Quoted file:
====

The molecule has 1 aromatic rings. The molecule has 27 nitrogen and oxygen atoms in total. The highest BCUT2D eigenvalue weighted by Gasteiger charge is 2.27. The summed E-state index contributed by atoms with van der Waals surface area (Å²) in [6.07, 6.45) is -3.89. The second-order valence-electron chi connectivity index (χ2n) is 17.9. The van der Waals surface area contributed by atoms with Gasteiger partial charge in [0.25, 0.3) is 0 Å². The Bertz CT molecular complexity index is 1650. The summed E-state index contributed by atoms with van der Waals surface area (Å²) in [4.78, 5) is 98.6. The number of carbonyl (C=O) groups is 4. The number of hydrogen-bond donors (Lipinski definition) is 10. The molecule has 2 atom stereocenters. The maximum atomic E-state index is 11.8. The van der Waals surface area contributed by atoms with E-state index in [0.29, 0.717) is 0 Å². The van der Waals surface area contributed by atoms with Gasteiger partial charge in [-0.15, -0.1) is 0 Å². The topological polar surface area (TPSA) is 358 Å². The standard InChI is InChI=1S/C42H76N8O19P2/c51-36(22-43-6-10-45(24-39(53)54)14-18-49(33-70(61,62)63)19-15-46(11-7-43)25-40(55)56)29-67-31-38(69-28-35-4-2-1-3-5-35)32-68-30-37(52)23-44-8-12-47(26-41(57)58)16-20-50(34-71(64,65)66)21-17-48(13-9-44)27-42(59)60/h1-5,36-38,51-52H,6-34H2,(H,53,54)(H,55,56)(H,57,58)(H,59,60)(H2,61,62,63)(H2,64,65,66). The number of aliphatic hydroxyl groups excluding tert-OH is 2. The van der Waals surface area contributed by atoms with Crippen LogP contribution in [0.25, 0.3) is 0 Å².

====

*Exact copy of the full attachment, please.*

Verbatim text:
The molecule has 1 aromatic rings. The molecule has 27 nitrogen and oxygen atoms in total. The highest BCUT2D eigenvalue weighted by Gasteiger charge is 2.27. The summed E-state index contributed by atoms with van der Waals surface area (Å²) in [6.07, 6.45) is -3.89. The second-order valence-electron chi connectivity index (χ2n) is 17.9. The van der Waals surface area contributed by atoms with Gasteiger partial charge in [0.25, 0.3) is 0 Å². The Bertz CT molecular complexity index is 1650. The summed E-state index contributed by atoms with van der Waals surface area (Å²) in [4.78, 5) is 98.6. The number of carbonyl (C=O) groups is 4. The number of hydrogen-bond donors (Lipinski definition) is 10. The molecule has 2 atom stereocenters. The maximum atomic E-state index is 11.8. The van der Waals surface area contributed by atoms with E-state index in [0.29, 0.717) is 0 Å². The van der Waals surface area contributed by atoms with Gasteiger partial charge in [-0.15, -0.1) is 0 Å². The topological polar surface area (TPSA) is 358 Å². The standard InChI is InChI=1S/C42H76N8O19P2/c51-36(22-43-6-10-45(24-39(53)54)14-18-49(33-70(61,62)63)19-15-46(11-7-43)25-40(55)56)29-67-31-38(69-28-35-4-2-1-3-5-35)32-68-30-37(52)23-44-8-12-47(26-41(57)58)16-20-50(34-71(64,65)66)21-17-48(13-9-44)27-42(59)60/h1-5,36-38,51-52H,6-34H2,(H,53,54)(H,55,56)(H,57,58)(H,59,60)(H2,61,62,63)(H2,64,65,66). The number of aliphatic hydroxyl groups excluding tert-OH is 2. The van der Waals surface area contributed by atoms with Crippen LogP contribution in [0.25, 0.3) is 0 Å².